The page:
Granted, this should be able to be done when using other web servers – after all, this is really just a PHP configuration setting – but I currently don’t use many of the other options that are available so I wanted to be explicit about the environment in which I configure my settings.
WP_DEBUG is a constant that you can set within your WordPress
wp-config.php file. Most installations will have this set to false, by default. If yours is already set to
true, then it means that someone has already done it or that you have a copy of WordPress with settings that are not shipped by default from WordPress.org.
Anyway, in the configuration file look for the constant and if it’s set to
false, then set it to
true. If it’s not found, then add the line. Ultimately, this is what your
functions.php file should contain (in addition to the other code that was already there):
define( 'WP_DEBUG', true );
In short, this particular constant will make sure that PHP notices are written out to the display as well as WordPress-specific debug messages. This is really useful whenever you’re working on a theme and you try to check, say, an empty index of an array or you end up using a function that’s no longer support by the current version of WordPress.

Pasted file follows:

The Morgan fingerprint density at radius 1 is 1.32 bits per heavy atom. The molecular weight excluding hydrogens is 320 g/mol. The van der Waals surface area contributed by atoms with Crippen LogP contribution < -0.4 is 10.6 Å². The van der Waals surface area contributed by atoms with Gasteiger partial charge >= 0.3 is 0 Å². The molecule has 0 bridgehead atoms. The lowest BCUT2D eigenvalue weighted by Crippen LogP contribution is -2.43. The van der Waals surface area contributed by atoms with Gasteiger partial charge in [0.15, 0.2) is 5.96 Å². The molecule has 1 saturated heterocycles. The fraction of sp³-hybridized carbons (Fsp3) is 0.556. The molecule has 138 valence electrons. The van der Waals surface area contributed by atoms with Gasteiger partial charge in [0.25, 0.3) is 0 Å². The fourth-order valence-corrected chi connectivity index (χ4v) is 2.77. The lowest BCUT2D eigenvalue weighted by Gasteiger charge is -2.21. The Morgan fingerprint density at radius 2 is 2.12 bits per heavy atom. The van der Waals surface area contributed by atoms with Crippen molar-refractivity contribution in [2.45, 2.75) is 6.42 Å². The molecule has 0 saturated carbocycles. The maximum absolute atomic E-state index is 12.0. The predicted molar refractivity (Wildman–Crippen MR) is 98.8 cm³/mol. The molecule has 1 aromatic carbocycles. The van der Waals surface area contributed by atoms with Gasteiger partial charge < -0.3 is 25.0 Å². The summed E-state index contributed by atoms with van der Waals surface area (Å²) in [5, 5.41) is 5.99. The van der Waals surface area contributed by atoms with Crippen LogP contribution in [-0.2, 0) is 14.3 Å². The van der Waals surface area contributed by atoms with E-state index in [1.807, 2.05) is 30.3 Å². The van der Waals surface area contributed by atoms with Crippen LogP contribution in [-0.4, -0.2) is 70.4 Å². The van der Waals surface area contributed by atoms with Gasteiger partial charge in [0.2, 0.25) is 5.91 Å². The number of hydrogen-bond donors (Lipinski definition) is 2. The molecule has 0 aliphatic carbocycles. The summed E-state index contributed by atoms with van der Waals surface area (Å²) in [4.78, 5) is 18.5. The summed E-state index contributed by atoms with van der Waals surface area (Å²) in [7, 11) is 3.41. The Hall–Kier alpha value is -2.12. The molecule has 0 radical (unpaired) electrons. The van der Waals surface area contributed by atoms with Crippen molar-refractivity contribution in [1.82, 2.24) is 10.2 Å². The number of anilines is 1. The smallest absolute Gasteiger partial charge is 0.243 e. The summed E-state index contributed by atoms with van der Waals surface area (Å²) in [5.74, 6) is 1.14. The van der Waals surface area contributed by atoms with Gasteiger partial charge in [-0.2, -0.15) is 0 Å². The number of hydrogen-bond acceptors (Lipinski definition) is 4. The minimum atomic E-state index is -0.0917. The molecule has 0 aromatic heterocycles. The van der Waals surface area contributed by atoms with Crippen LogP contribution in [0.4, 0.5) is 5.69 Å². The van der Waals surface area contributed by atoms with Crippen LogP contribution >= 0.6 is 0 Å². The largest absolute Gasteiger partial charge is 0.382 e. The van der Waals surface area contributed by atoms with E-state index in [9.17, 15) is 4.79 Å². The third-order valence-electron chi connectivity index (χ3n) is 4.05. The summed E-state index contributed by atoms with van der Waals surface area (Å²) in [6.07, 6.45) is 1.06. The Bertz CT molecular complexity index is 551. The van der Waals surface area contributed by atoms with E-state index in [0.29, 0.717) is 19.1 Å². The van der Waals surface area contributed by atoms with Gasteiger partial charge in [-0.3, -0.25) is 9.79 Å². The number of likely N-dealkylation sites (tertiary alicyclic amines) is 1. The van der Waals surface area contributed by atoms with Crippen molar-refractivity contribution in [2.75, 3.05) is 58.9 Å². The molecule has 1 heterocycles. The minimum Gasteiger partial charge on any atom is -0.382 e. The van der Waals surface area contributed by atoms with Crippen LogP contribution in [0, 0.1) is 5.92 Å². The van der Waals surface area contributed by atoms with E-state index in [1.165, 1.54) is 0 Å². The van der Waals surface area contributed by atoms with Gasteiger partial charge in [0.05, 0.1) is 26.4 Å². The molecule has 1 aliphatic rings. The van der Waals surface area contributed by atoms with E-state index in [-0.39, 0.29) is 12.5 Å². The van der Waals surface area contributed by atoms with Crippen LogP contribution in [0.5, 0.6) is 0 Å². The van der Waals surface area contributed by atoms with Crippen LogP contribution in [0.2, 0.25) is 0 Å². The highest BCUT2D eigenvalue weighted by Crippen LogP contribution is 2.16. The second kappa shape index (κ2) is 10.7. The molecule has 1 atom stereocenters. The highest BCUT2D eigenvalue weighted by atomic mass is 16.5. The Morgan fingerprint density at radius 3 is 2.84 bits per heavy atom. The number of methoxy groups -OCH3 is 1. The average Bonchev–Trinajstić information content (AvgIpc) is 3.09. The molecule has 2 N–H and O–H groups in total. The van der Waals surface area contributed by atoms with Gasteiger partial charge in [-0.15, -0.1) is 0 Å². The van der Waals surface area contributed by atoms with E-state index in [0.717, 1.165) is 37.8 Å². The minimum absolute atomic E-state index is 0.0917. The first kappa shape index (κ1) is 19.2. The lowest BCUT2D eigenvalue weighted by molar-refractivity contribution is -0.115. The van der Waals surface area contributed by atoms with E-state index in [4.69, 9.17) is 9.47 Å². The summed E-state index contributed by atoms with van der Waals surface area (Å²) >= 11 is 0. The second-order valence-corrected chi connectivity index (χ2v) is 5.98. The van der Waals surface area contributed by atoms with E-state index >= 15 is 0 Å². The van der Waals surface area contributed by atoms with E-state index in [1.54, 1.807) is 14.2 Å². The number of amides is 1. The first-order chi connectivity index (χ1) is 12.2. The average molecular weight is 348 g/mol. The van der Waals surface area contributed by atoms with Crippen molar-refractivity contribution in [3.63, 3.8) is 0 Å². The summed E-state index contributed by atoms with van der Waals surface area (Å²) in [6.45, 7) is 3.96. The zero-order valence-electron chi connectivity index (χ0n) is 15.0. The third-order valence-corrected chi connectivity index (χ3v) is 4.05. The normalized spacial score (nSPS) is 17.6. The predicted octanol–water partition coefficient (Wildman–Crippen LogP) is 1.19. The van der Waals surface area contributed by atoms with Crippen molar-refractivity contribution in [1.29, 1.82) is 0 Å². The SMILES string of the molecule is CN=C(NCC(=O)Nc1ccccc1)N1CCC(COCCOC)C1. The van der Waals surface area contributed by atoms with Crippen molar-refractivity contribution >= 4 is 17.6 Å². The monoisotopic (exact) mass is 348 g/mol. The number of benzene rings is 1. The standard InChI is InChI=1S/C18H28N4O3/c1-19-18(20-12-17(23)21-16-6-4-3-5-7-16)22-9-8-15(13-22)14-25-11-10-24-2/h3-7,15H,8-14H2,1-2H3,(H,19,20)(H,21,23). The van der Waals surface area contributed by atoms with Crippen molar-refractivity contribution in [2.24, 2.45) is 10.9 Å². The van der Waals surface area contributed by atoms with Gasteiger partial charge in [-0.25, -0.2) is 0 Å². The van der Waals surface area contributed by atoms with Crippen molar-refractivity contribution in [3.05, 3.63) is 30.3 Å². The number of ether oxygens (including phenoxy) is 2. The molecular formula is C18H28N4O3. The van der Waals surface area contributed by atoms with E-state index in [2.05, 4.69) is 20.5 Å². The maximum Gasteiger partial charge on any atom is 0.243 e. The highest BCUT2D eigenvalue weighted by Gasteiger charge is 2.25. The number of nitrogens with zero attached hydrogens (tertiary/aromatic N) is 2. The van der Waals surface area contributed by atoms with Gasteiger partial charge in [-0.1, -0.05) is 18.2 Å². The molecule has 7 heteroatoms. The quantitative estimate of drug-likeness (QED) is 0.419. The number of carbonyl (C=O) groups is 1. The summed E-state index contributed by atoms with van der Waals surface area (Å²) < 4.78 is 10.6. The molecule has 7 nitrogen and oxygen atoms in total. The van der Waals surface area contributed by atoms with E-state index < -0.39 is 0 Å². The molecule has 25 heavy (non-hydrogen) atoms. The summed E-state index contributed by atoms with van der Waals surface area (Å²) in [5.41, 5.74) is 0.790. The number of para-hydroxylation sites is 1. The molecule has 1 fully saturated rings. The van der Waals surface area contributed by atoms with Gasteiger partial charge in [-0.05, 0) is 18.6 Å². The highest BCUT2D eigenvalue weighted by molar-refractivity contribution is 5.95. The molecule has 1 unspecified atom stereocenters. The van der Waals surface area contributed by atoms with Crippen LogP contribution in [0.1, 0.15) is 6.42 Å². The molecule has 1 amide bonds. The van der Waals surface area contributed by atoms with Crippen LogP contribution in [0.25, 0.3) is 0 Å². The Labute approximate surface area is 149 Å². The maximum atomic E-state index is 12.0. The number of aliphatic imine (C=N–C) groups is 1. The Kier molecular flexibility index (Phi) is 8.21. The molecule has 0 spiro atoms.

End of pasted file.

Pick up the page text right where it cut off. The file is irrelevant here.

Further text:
There’s also a fantastic plugin related to this very technique that we’ll cover later in this article.
Also, there are also two more constants that you can define that will give even more information that what this one will. You can read the corresponding Codex article for more information but, in short, the constants and their definitions are as follows:
WP_DEBUG_DISPLAY is another companion to WP_DEBUG that controls whether debug messages are shown inside the HTML of pages or not. The default is ‘true’ which shows errors and warnings as they are generated. Setting this to false will hide all errors. This should be used in conjunction with WP_DEBUG_LOG so that errors can be reviewed later.
Out of the box, WordPress will display all errors, warnings, and notices within the context of a page. If you want to continue debug WordPress but want to prevent the information from being rendered to the page and only written to a log file, then you can set this constant to
Personally, I’m a not a fan of keeping things hidden as I like to see problems as soon as they crop up (read: as soon as I’ve generated them), but everyone has different workflows. To that end, if seeing the messages on the pages conflicts with your development style, then define this constant appropriately along with
WP_DEBUG_LOG is a companion to WP_DEBUG that causes all errors to also be saved to a debug.log log file inside the /wp-content/ directory. This is useful if you want to review all notices later or need to view notices generated off-screen (e.g. during an AJAX request or wp-cron run).